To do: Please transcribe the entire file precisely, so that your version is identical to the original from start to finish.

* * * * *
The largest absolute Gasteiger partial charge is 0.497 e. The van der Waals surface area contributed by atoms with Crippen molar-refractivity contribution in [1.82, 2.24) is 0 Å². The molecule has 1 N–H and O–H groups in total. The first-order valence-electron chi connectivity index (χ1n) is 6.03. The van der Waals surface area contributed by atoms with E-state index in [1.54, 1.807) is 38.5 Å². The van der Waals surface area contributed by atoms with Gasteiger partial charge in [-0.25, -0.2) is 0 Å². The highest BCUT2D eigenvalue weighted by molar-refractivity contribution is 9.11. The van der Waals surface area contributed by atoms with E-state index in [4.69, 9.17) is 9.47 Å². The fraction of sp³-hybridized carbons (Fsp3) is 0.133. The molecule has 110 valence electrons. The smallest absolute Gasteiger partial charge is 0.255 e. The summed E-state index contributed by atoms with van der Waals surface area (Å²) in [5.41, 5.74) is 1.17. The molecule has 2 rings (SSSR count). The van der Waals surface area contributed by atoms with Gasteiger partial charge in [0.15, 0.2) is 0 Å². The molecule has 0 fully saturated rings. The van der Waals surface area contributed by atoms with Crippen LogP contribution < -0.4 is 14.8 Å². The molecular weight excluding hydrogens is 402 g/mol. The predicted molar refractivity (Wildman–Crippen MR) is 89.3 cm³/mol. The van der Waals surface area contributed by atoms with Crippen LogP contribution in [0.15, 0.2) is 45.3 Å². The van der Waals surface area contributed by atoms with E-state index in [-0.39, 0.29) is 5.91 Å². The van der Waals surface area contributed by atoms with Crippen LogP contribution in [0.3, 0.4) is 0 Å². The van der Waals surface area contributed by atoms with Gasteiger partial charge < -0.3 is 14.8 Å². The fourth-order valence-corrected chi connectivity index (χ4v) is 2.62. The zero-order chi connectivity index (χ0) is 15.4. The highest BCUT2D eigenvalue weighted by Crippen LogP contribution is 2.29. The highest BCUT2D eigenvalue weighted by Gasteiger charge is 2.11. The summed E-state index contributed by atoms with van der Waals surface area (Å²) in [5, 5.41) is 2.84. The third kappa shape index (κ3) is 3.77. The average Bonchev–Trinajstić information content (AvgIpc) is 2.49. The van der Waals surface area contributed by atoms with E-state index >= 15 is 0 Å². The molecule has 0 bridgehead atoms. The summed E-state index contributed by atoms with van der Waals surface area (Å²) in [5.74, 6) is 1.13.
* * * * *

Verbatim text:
The largest absolute Gasteiger partial charge is 0.497 e. The van der Waals surface area contributed by atoms with Crippen molar-refractivity contribution in [1.82, 2.24) is 0 Å². The molecule has 1 N–H and O–H groups in total. The first-order valence-electron chi connectivity index (χ1n) is 6.03. The van der Waals surface area contributed by atoms with E-state index in [1.54, 1.807) is 38.5 Å². The van der Waals surface area contributed by atoms with Gasteiger partial charge in [-0.25, -0.2) is 0 Å². The highest BCUT2D eigenvalue weighted by molar-refractivity contribution is 9.11. The van der Waals surface area contributed by atoms with E-state index in [4.69, 9.17) is 9.47 Å². The fraction of sp³-hybridized carbons (Fsp3) is 0.133. The molecule has 110 valence electrons. The smallest absolute Gasteiger partial charge is 0.255 e. The summed E-state index contributed by atoms with van der Waals surface area (Å²) in [5.41, 5.74) is 1.17. The molecule has 2 rings (SSSR count). The van der Waals surface area contributed by atoms with Gasteiger partial charge in [0.15, 0.2) is 0 Å². The molecule has 0 fully saturated rings. The van der Waals surface area contributed by atoms with Crippen LogP contribution < -0.4 is 14.8 Å². The molecular weight excluding hydrogens is 402 g/mol. The predicted molar refractivity (Wildman–Crippen MR) is 89.3 cm³/mol. The van der Waals surface area contributed by atoms with Crippen LogP contribution in [0.15, 0.2) is 45.3 Å². The van der Waals surface area contributed by atoms with E-state index in [-0.39, 0.29) is 5.91 Å². The van der Waals surface area contributed by atoms with Crippen LogP contribution in [0.3, 0.4) is 0 Å². The van der Waals surface area contributed by atoms with Gasteiger partial charge < -0.3 is 14.8 Å². The fourth-order valence-corrected chi connectivity index (χ4v) is 2.62. The zero-order chi connectivity index (χ0) is 15.4. The highest BCUT2D eigenvalue weighted by Crippen LogP contribution is 2.29. The highest BCUT2D eigenvalue weighted by Gasteiger charge is 2.11. The summed E-state index contributed by atoms with van der Waals surface area (Å²) in [5, 5.41) is 2.84. The third kappa shape index (κ3) is 3.77. The average Bonchev–Trinajstić information content (AvgIpc) is 2.49. The van der Waals surface area contributed by atoms with E-state index >= 15 is 0 Å². The molecule has 0 bridgehead atoms. The summed E-state index contributed by atoms with van der Waals surface area (Å²) in [5.74, 6) is 1.13.